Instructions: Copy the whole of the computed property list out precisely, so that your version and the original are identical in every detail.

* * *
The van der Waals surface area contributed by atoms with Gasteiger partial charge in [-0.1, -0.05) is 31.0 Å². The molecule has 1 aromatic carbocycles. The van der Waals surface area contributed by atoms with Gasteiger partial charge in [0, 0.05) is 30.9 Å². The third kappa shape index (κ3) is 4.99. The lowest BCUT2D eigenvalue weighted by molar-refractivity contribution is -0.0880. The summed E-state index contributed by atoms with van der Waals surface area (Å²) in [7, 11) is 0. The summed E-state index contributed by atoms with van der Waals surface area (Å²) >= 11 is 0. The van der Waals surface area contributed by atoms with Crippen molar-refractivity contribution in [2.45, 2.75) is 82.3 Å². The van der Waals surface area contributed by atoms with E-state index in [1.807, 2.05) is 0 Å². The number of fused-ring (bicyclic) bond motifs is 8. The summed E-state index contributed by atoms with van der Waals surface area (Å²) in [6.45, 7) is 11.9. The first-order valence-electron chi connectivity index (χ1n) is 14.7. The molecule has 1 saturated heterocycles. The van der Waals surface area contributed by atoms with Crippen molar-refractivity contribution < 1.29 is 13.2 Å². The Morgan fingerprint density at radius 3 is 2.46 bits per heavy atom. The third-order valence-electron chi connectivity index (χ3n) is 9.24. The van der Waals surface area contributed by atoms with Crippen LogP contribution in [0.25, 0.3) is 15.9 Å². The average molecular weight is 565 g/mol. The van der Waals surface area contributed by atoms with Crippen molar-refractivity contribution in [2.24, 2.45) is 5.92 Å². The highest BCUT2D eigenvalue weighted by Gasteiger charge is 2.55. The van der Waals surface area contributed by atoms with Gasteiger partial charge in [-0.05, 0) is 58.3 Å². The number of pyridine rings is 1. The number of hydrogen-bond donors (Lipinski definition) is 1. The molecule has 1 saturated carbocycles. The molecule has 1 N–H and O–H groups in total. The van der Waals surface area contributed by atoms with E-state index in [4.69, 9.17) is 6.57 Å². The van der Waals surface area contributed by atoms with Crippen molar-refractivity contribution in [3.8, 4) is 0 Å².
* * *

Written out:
The van der Waals surface area contributed by atoms with Gasteiger partial charge in [-0.1, -0.05) is 31.0 Å². The molecule has 1 aromatic carbocycles. The van der Waals surface area contributed by atoms with Gasteiger partial charge in [0, 0.05) is 30.9 Å². The third kappa shape index (κ3) is 4.99. The lowest BCUT2D eigenvalue weighted by molar-refractivity contribution is -0.0880. The summed E-state index contributed by atoms with van der Waals surface area (Å²) in [7, 11) is 0. The summed E-state index contributed by atoms with van der Waals surface area (Å²) >= 11 is 0. The van der Waals surface area contributed by atoms with Crippen molar-refractivity contribution in [2.45, 2.75) is 82.3 Å². The van der Waals surface area contributed by atoms with E-state index in [1.807, 2.05) is 0 Å². The number of fused-ring (bicyclic) bond motifs is 8. The summed E-state index contributed by atoms with van der Waals surface area (Å²) in [6.45, 7) is 11.9. The first-order valence-electron chi connectivity index (χ1n) is 14.7. The molecule has 1 saturated heterocycles. The van der Waals surface area contributed by atoms with Crippen molar-refractivity contribution < 1.29 is 13.2 Å². The Morgan fingerprint density at radius 3 is 2.46 bits per heavy atom. The third-order valence-electron chi connectivity index (χ3n) is 9.24. The van der Waals surface area contributed by atoms with Crippen LogP contribution in [0.25, 0.3) is 15.9 Å². The average molecular weight is 565 g/mol. The van der Waals surface area contributed by atoms with Crippen molar-refractivity contribution in [2.24, 2.45) is 5.92 Å². The highest BCUT2D eigenvalue weighted by Gasteiger charge is 2.55. The van der Waals surface area contributed by atoms with Gasteiger partial charge in [-0.05, 0) is 58.3 Å². The number of pyridine rings is 1. The number of hydrogen-bond donors (Lipinski definition) is 1. The molecule has 1 saturated carbocycles. The molecule has 1 N–H and O–H groups in total. The van der Waals surface area contributed by atoms with E-state index in [4.69, 9.17) is 6.57 Å². The van der Waals surface area contributed by atoms with Crippen molar-refractivity contribution in [3.8, 4) is 0 Å².